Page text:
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Disability, Medical Health Aged Care


Audika 4 mins read

A new survey commissioned by hearing care experts Audika Hearing Clinic reveals surveyed Australians prioritise their sight over hearing, despite over three quarters (77%) knowing someone who is hard of hearing. Most (86%) respondents ranked sight as their most important sense, with hearing coming in second (69%)[1]. Unsurprisingly, this is reflected in which sense they care for more, with almost three quarters (73%) of respondents admitting that between hearing and sight, their hearing was the most neglected[1] 

Reasons for neglect: Lack of understanding and stigma 

Both stigma and a lack of understanding can impact the way Australians prioritise their senses. Interestingly, while most respondents (80%)[1] claim to have ‘a little’ understanding of hearing loss[1], more than a quarter (27%) also said they neglected their hearing because they didn’t understand and know where to start[1] 

More than half of Australian respondents (59%) think there is a negative stigma surrounding hearing loss[1], this increased among respondents aged 18-24 (61%)[7] and 50-64 (64%)[8]. While this declined slightly among those surveyed aged 65+ (55%)[2], 4 in 10 (41%)[2] of senior respondents think there is a negative stigma surrounding hearing aids.  

No stranger to the stigma of hearing loss, Mackenzie Arnold, goalkeeper of the Matildas and Audika ambassador, has recently discussed her experience with hearing loss, admitting there was a stigma around the avenues for addressing hearing loss that, as a child, prevented her from seeking treatment.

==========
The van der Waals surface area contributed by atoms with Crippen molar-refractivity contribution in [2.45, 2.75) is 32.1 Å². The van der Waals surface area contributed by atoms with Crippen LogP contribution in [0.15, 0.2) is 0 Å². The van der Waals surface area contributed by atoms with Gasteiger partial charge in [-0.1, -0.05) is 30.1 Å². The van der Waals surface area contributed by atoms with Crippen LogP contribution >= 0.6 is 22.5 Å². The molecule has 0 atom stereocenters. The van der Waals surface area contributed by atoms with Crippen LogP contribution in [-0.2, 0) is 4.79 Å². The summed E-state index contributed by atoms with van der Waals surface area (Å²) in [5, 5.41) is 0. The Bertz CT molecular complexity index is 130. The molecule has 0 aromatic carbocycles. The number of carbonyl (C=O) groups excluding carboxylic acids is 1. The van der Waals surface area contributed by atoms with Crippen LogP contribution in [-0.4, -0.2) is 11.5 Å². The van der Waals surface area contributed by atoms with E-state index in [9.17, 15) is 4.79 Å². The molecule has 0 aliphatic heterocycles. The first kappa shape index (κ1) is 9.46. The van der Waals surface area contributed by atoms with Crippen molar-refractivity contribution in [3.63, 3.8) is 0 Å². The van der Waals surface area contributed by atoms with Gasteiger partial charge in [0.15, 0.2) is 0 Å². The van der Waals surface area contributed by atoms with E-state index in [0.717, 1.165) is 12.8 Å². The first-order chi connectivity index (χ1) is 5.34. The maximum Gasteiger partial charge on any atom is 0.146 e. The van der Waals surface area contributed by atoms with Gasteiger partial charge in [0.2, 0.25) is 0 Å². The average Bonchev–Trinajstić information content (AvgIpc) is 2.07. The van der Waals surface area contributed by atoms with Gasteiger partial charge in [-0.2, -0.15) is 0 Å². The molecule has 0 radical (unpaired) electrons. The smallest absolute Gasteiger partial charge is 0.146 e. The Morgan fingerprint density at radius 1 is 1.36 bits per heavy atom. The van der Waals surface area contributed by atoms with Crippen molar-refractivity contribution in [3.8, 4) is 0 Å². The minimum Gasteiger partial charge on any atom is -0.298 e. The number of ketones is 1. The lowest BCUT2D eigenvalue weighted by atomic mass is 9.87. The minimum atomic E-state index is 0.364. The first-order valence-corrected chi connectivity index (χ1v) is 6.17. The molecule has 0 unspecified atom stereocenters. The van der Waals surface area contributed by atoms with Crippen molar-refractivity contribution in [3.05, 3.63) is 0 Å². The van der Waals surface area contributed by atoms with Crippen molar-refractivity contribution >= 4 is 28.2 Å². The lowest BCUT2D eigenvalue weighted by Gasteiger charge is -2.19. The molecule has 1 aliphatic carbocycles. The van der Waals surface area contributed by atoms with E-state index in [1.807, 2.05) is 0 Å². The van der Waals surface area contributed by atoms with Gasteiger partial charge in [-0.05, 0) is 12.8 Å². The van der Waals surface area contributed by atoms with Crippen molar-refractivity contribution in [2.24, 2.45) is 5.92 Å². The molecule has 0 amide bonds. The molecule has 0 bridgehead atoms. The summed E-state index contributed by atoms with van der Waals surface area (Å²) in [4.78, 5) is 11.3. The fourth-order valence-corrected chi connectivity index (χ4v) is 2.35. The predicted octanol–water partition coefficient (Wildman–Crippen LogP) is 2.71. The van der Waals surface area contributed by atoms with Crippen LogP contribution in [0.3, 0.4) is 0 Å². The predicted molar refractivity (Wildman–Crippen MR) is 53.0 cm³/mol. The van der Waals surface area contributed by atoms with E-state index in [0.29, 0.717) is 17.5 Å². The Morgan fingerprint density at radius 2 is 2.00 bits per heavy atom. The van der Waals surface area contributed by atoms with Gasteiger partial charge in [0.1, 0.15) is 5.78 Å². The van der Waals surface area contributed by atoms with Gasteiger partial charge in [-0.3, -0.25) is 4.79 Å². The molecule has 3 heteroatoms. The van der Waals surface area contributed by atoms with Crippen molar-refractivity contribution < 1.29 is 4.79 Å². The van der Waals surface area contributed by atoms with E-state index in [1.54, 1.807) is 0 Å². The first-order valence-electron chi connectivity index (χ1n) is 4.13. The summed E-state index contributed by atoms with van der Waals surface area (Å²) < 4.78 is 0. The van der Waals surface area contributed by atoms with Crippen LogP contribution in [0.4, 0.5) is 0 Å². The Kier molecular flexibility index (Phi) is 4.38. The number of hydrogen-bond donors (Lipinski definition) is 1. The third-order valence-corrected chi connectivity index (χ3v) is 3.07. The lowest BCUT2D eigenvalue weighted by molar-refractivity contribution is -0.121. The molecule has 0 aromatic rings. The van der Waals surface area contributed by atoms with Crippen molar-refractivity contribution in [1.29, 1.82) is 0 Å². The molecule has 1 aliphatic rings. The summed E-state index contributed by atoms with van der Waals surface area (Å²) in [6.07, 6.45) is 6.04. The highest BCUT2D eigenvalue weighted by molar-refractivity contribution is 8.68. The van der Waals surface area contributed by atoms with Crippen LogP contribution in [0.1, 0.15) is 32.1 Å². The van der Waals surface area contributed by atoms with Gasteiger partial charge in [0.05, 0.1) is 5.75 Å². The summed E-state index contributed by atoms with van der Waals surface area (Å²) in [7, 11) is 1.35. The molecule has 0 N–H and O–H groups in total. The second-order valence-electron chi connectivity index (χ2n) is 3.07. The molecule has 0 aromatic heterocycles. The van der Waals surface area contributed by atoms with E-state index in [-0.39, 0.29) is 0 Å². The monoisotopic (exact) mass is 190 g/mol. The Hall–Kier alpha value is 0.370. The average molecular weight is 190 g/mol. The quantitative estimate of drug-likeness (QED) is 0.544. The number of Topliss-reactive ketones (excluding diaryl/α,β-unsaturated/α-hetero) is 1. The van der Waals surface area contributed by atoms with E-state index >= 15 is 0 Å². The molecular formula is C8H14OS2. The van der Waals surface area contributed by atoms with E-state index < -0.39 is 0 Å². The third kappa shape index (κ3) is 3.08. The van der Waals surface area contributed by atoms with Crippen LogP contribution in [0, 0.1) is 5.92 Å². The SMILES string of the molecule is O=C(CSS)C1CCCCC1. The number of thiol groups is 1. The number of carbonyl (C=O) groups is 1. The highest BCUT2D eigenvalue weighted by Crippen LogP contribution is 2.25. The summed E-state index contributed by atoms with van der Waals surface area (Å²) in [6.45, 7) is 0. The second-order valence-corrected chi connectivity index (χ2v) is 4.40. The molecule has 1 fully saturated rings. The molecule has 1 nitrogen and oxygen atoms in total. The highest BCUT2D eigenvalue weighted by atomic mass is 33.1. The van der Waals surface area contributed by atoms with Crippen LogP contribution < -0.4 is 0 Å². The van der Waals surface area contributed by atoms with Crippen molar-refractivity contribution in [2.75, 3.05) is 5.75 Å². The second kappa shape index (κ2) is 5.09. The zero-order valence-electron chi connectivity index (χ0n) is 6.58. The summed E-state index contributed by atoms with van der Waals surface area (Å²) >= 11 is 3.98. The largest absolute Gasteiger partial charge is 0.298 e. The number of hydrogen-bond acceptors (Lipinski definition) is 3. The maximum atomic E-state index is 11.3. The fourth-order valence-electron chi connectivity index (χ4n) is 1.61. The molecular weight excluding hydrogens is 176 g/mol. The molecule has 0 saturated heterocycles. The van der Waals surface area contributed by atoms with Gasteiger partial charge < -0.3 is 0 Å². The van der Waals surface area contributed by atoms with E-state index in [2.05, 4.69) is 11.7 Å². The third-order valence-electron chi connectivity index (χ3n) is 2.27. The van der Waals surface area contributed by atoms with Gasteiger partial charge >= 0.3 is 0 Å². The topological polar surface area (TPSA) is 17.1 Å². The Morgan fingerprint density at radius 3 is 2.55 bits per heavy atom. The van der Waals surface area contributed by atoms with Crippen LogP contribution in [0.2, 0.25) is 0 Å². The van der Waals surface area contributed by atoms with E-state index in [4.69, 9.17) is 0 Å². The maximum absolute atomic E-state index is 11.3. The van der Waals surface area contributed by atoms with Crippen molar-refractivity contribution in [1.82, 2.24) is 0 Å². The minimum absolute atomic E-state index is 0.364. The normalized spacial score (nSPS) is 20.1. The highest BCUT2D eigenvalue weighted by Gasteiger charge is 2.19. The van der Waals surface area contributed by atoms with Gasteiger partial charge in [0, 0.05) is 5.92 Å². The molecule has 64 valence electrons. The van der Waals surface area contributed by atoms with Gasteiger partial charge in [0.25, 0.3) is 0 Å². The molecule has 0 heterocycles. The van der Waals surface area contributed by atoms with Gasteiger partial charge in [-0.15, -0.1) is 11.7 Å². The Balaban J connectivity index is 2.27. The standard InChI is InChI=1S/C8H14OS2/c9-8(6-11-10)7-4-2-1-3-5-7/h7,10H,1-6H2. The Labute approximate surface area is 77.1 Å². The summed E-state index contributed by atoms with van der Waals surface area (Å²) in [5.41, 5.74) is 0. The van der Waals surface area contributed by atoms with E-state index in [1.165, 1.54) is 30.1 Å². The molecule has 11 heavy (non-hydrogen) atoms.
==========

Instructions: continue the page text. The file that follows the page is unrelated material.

“I was in denial that my hearing was ‘bad enough’ to get it checked, because there was a stigma around some of the ways you might address hearing loss.   

“Despite my brother having hearing loss since childhood, I convinced myself mine was not bad enough until early last year, and he was my biggest driver in seeking help. Since addressing my hearing loss, I have noticed a great change in the quality of my life, and I want to inspire others to feel comfortable to get their hearing checked earlier,” Arnold says.  

Stigma by state  

When it comes to negative stigma surrounding hearing loss, New South Wales respondents were the most inclined to agree with 65%[3], compared to 58%[4,5] in Queensland and Victoria, and 50%[6] in Western Australia^.  

Victorian respondents were most likely to know someone with probable hearing loss, with almost 8 in 10 (79%) claiming to know someone who is hard of hearing[5]. 7 in 10 (72%) Western Australian[6] respondents know someone who is hard of hearing, increasing to three quarters (75%) in Queensland4 and over three quarters (77%) in New South Wales[3] 

The negative stigma associated with hearing loss alongside the number of respondents who know someone who is hard of hearing found in this survey, suggests there may be many Australians not prioritising their hearing health. 

Encouraging all Australians across the country to prioritise their hearing is the first step towards reducing the stigma and improving understanding of hearing loss and how to treat it.  

Hearing health and quality of life 

Lauren McNee, experienced clinician, and audiologist at Audika Hearing Clinic, says hearing can profoundly impact the way we engage with community, alongside senses such as sight and touch.